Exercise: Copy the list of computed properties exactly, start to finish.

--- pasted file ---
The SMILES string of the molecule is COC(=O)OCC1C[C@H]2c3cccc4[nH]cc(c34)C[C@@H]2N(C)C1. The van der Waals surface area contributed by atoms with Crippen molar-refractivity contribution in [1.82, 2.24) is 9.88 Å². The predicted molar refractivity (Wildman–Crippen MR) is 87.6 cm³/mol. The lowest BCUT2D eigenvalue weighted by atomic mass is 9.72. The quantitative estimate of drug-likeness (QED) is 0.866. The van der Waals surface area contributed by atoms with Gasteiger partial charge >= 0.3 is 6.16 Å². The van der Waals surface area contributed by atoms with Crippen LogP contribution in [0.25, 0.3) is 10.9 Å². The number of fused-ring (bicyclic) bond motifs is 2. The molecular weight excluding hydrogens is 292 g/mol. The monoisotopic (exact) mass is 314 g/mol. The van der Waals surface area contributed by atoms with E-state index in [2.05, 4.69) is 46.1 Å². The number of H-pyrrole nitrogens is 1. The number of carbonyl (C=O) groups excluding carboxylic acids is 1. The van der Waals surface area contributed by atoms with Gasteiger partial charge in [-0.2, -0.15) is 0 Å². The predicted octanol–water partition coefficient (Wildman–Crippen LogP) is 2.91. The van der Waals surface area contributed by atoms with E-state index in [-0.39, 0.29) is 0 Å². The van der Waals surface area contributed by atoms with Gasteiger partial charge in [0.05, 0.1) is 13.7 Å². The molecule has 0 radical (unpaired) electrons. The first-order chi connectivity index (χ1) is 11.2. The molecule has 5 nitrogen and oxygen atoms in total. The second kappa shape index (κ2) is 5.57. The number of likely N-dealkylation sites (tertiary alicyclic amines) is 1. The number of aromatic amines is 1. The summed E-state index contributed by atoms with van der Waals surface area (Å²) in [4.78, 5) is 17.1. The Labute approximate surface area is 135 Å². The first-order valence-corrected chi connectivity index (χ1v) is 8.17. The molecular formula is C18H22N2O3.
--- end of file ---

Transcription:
The SMILES string of the molecule is COC(=O)OCC1C[C@H]2c3cccc4[nH]cc(c34)C[C@@H]2N(C)C1. The van der Waals surface area contributed by atoms with Crippen molar-refractivity contribution in [1.82, 2.24) is 9.88 Å². The predicted molar refractivity (Wildman–Crippen MR) is 87.6 cm³/mol. The lowest BCUT2D eigenvalue weighted by atomic mass is 9.72. The quantitative estimate of drug-likeness (QED) is 0.866. The van der Waals surface area contributed by atoms with Gasteiger partial charge >= 0.3 is 6.16 Å². The van der Waals surface area contributed by atoms with Crippen LogP contribution in [0.25, 0.3) is 10.9 Å². The number of fused-ring (bicyclic) bond motifs is 2. The molecular weight excluding hydrogens is 292 g/mol. The monoisotopic (exact) mass is 314 g/mol. The van der Waals surface area contributed by atoms with E-state index in [2.05, 4.69) is 46.1 Å². The number of H-pyrrole nitrogens is 1. The number of carbonyl (C=O) groups excluding carboxylic acids is 1. The van der Waals surface area contributed by atoms with Gasteiger partial charge in [-0.2, -0.15) is 0 Å². The predicted octanol–water partition coefficient (Wildman–Crippen LogP) is 2.91. The van der Waals surface area contributed by atoms with E-state index in [-0.39, 0.29) is 0 Å². The van der Waals surface area contributed by atoms with Gasteiger partial charge in [0.05, 0.1) is 13.7 Å². The molecule has 0 radical (unpaired) electrons. The first-order chi connectivity index (χ1) is 11.2. The molecule has 5 nitrogen and oxygen atoms in total. The second kappa shape index (κ2) is 5.57. The number of likely N-dealkylation sites (tertiary alicyclic amines) is 1. The number of aromatic amines is 1. The summed E-state index contributed by atoms with van der Waals surface area (Å²) in [4.78, 5) is 17.1. The Labute approximate surface area is 135 Å². The first-order valence-corrected chi connectivity index (χ1v) is 8.17. The molecular formula is C18H22N2O3.